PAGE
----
Caddies – players were only given the option of using their own caddies during the Masters in 1983. Before that they were allocated one of the club’s own caddies to use during tournament week. Famously, all Augusta National caddies wear white boiler suits and green caps.

Highest score on a single hole – 13, which has happened three times: Tommy Nakajima on the 13th hole in 1978, Tom Weiskopf on the 12th hole in 1980 and Sergio Garcia on the 15th hole in 2018.

Aces – there have been 32 holes in one that have taken place during the Masters event: one at the 4th, five at the 6th, three at the 12th and 23 at the 16th.

The cut – all players inside the top 50 (and any players tied) proceed to the last two days of competition.  The average cut is 148.4 (4.4 over). The highest cut was 154 (+10) in 1982 and the lowest was in 2020 when the event was played in November (due to Covid) and the softer conditions resulted in even par (144) being the cut.

Cheap refreshments – only 1.50 for a sandwich, $2 for soft drinks and $5 for beer!

MerchandiseThe Masters doesn’t sell any merchandise online — it’s only sold at the event, to badge (ticket) holders. Still, they reportedly do nearly $50 million in sales throughout the week. That’s roughly: $7M per day $700k per hour $11,600 per minute.  Bizarrely, there is a market for The Masters Garden Gnomes!

Winners – the first international (non-USA) player to win The Masters was Gary Player in 1961.

Defending Champions – there has only ever been three players to successfully defend their Masters title; Jack Nicklaus in 1966, Nick Faldo in 1990 and Tiger Woods in 2002.  In each case, the Chairman of Augusta National helped the winner into his green jacket, as normally the previous winner performs this role.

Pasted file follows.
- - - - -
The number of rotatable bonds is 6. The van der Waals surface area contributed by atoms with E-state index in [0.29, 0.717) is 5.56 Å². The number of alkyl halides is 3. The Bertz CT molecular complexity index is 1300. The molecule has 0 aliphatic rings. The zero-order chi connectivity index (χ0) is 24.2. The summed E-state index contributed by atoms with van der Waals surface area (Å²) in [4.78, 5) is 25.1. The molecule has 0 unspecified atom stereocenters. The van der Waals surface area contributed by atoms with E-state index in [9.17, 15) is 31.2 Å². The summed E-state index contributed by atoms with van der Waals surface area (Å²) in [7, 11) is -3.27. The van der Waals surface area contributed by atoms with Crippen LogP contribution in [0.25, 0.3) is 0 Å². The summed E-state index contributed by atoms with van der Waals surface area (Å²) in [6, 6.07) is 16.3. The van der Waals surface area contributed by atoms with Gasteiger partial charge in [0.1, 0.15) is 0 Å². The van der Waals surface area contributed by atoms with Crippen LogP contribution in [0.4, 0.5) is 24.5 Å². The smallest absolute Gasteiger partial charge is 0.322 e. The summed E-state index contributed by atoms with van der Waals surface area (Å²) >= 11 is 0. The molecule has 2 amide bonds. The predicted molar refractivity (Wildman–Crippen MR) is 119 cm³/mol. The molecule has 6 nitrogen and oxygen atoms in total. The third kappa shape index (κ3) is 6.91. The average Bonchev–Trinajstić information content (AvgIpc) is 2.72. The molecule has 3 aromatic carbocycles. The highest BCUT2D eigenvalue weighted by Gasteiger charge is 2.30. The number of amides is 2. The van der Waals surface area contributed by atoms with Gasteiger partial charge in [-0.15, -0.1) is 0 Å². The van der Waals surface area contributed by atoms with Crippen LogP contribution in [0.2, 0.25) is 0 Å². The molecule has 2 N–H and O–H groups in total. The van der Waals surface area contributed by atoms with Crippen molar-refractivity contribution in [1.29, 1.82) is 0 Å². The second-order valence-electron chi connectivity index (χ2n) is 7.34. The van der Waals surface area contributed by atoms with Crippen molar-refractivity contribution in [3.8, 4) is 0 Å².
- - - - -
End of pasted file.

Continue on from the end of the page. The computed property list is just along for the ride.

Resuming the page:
The Masters Trophy, a model of the Augusta National Clubhouse, was introduced in 1961. It was made in England and features over 900 separate pieces of silver.

How much cash?  Last year’s Masters purse totalled more than £12 million, with winner Scottie Scheffler taking home around £2.1 million.  That makes the Masters one of the most lucrative golf tournaments in the world, although the sums on offer pale in comparison to the exorbitant riches of LIV Golf.

The Green Jacket – arguably the most famous item of sporting clothing, was first presented in 1949.. The rules state that champions may only take it home with them for one year and it is to be used for “golf associated functions only.” When their 12 months is up as a current winner they are obliged to return it to Augusta where it will stay in the clubhouse. After winning in 1961, Gary Player refused to return his!

Rory McIlroy – I can’t talk about The Masters without mentioning Rory, since he needs to win this event to complete the Career Grand Slam, a feat achieved by Gene Sarazen, Ben Hogan, Gary Player, Jack Nicklaus and Tiger Woods.  Although he hasn’t won a Major since 2014, he finished in the top eight of all four Majors last year – coming second in The Masters.